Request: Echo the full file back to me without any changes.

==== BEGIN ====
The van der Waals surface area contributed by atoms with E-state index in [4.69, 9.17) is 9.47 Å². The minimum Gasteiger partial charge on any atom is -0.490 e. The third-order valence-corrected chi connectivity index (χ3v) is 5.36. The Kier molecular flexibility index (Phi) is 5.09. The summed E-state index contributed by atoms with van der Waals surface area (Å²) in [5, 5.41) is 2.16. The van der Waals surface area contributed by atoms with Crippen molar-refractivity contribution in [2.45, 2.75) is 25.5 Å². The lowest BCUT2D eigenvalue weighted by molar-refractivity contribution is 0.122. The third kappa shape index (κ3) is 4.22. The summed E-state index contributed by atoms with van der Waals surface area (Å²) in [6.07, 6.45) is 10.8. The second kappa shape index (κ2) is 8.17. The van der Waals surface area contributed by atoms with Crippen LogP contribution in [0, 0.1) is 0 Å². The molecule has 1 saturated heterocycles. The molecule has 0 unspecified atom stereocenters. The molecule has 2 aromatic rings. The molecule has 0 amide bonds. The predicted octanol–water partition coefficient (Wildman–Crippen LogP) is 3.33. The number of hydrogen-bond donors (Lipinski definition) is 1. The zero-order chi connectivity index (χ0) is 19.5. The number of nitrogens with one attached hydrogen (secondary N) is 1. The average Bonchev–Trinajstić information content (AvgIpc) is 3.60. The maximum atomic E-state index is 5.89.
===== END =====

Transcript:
The van der Waals surface area contributed by atoms with E-state index in [4.69, 9.17) is 9.47 Å². The minimum Gasteiger partial charge on any atom is -0.490 e. The third-order valence-corrected chi connectivity index (χ3v) is 5.36. The Kier molecular flexibility index (Phi) is 5.09. The summed E-state index contributed by atoms with van der Waals surface area (Å²) in [5, 5.41) is 2.16. The van der Waals surface area contributed by atoms with Crippen molar-refractivity contribution in [2.45, 2.75) is 25.5 Å². The lowest BCUT2D eigenvalue weighted by molar-refractivity contribution is 0.122. The third kappa shape index (κ3) is 4.22. The summed E-state index contributed by atoms with van der Waals surface area (Å²) in [6.07, 6.45) is 10.8. The second kappa shape index (κ2) is 8.17. The van der Waals surface area contributed by atoms with Crippen LogP contribution in [0, 0.1) is 0 Å². The molecule has 1 saturated heterocycles. The molecule has 0 unspecified atom stereocenters. The molecule has 2 aromatic rings. The molecule has 0 amide bonds. The predicted octanol–water partition coefficient (Wildman–Crippen LogP) is 3.33. The number of hydrogen-bond donors (Lipinski definition) is 1. The zero-order chi connectivity index (χ0) is 19.5. The number of nitrogens with one attached hydrogen (secondary N) is 1. The average Bonchev–Trinajstić information content (AvgIpc) is 3.60. The maximum atomic E-state index is 5.89.